Licentiat Seminar: Collectivity in Neutron-Rich Erbium Isotopes

Aila Gengelbach will defend her licentiate thesis "Collectivity in Neutron-Rich Erbium Isotopes". The opponent is Dr. Mattias Lantz from the Division of Applied Nuclear Physics at Uppsala University. The seminar is held online.

Neutron-rich rare-earth nuclei around the maximum of collectivity are predicted to exist with an extremely stable intrinsic configuration in their ground-state structure. Due to the high degree of axial symmetry and large deformation, these nuclei are also excellent candidates for having long-lived high-K isomers. The present work concerns a study of the structure of the yrast bands and a search for isomers in the neutron-rich 68Er isotopes. Excited states of 68Er isotopes were populated via multi-nucleon transfer reactions.
A 859 MeV 136Xe-beam was used to bombard a self-supporting 170Er-target. The experimental setup consisted of the high-resolution γ-ray spectrometer AGATA coupled to the heavy-ion magnetic spectrometer PRISMA. The experiment collected 2 TB of useful data corresponding to 3 days of effective beam time.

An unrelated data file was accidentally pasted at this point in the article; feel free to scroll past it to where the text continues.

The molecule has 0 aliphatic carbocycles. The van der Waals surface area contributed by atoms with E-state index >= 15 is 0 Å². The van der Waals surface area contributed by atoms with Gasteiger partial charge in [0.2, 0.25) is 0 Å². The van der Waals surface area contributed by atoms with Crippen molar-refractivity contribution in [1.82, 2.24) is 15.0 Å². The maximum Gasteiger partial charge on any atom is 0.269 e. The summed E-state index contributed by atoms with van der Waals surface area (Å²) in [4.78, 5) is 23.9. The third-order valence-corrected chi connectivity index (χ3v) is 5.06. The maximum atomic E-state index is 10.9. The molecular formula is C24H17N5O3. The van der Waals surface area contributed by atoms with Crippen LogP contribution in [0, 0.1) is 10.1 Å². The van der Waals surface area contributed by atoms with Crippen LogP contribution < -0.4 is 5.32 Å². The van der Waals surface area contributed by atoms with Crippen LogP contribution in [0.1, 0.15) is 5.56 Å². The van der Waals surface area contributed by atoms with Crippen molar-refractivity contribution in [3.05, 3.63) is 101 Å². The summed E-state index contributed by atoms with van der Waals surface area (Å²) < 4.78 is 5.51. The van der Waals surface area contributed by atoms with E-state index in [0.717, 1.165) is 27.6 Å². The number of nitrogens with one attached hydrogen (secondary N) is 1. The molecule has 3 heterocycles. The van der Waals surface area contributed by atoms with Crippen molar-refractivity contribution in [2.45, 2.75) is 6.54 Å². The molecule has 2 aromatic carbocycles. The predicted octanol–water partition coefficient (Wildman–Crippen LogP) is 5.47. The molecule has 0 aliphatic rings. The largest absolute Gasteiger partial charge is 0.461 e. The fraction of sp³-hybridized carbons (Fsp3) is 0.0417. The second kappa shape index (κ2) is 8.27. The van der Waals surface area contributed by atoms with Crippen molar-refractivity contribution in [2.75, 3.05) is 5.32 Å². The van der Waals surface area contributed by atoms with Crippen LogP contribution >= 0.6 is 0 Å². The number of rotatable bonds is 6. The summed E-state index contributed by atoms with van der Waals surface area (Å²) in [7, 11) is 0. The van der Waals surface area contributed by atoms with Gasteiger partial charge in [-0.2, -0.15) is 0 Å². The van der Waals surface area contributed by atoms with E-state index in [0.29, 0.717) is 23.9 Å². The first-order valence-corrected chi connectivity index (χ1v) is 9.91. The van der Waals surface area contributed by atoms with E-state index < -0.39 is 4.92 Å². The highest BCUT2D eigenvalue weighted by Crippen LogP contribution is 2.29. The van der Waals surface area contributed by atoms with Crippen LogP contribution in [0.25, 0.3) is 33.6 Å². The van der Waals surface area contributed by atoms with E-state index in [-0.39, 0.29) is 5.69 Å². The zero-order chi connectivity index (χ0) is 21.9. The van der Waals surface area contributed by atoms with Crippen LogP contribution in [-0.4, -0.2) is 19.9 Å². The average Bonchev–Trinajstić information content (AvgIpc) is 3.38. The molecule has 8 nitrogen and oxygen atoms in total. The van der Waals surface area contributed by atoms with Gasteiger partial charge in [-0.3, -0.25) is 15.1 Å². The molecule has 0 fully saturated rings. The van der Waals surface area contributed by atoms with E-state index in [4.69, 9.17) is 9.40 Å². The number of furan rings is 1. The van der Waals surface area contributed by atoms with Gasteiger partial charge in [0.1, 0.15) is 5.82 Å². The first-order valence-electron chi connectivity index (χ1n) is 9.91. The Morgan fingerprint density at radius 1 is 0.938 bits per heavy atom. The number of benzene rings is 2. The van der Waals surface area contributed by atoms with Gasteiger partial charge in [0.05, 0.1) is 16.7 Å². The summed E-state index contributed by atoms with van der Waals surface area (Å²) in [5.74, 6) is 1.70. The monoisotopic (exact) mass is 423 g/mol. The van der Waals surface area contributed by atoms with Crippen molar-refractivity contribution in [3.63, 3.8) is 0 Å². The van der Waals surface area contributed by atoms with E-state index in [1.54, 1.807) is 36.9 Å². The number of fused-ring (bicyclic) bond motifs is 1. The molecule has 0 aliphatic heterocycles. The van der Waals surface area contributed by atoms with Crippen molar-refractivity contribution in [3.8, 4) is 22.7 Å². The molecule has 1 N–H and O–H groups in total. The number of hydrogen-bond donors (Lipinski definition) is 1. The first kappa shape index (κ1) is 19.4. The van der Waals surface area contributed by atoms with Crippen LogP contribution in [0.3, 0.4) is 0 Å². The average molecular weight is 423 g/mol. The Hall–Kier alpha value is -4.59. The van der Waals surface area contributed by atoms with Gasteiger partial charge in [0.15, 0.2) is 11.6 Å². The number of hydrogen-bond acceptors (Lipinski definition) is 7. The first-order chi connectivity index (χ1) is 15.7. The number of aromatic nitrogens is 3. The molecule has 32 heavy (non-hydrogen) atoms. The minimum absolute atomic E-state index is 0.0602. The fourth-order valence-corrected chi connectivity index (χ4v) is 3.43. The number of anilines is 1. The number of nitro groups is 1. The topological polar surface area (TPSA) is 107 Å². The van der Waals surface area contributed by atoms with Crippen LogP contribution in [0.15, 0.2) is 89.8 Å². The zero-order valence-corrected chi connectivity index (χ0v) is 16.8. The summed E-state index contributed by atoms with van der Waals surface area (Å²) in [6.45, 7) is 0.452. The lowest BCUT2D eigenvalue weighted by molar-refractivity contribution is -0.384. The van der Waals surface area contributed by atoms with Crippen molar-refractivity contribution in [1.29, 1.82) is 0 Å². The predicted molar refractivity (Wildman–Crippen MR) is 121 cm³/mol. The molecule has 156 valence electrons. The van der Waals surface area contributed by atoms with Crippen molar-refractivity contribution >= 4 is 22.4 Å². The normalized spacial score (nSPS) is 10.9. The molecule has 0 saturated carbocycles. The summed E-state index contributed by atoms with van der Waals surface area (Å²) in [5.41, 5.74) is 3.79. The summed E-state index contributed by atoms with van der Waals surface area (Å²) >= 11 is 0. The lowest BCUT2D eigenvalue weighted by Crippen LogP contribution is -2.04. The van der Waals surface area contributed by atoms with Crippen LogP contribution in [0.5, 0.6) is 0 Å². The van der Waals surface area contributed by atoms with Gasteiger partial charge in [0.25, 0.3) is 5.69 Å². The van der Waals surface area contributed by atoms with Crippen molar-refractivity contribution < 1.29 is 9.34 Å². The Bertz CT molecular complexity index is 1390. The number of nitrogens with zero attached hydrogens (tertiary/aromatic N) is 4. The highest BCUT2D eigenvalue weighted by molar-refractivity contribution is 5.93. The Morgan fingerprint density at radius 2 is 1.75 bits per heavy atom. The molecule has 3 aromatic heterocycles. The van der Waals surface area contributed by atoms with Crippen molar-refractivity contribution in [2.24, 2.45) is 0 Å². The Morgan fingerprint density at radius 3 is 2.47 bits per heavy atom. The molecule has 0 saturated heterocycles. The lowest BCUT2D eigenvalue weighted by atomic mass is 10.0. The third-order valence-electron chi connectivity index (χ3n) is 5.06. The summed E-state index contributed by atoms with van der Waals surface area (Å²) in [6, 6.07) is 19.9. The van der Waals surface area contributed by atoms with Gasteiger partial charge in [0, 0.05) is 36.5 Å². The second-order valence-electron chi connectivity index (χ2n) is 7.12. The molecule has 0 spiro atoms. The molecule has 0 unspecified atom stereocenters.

Beam-like fragments were identified by the PRISMA spectrometer placed at the grazing angle of 44◦. PRISMA allows for Z, A and q identification as well as TOF and velocity vector determination. This is required for the Doppler correction of the emitted γ rays detected in time coincidence with AGATA. A good Z and very clean A separation has been achieved in PRISMA. Making use of two-body kinematics, Doppler corrected γ-ray spectra for target-like fragments were obtained as well.
Due to the novel techniques of PSA and γ-ray tracking, AGATA provided high-quality γ-ray spectra for both beam-like xenon and target-like erbium isotopes. Known yrast bands and isomeric states in neutron-rich erbium isotopes were observed. A candidate for the decay of an isomeric state with Eγ = 184 keV in 173Er, which has no previously known excited states, was identified.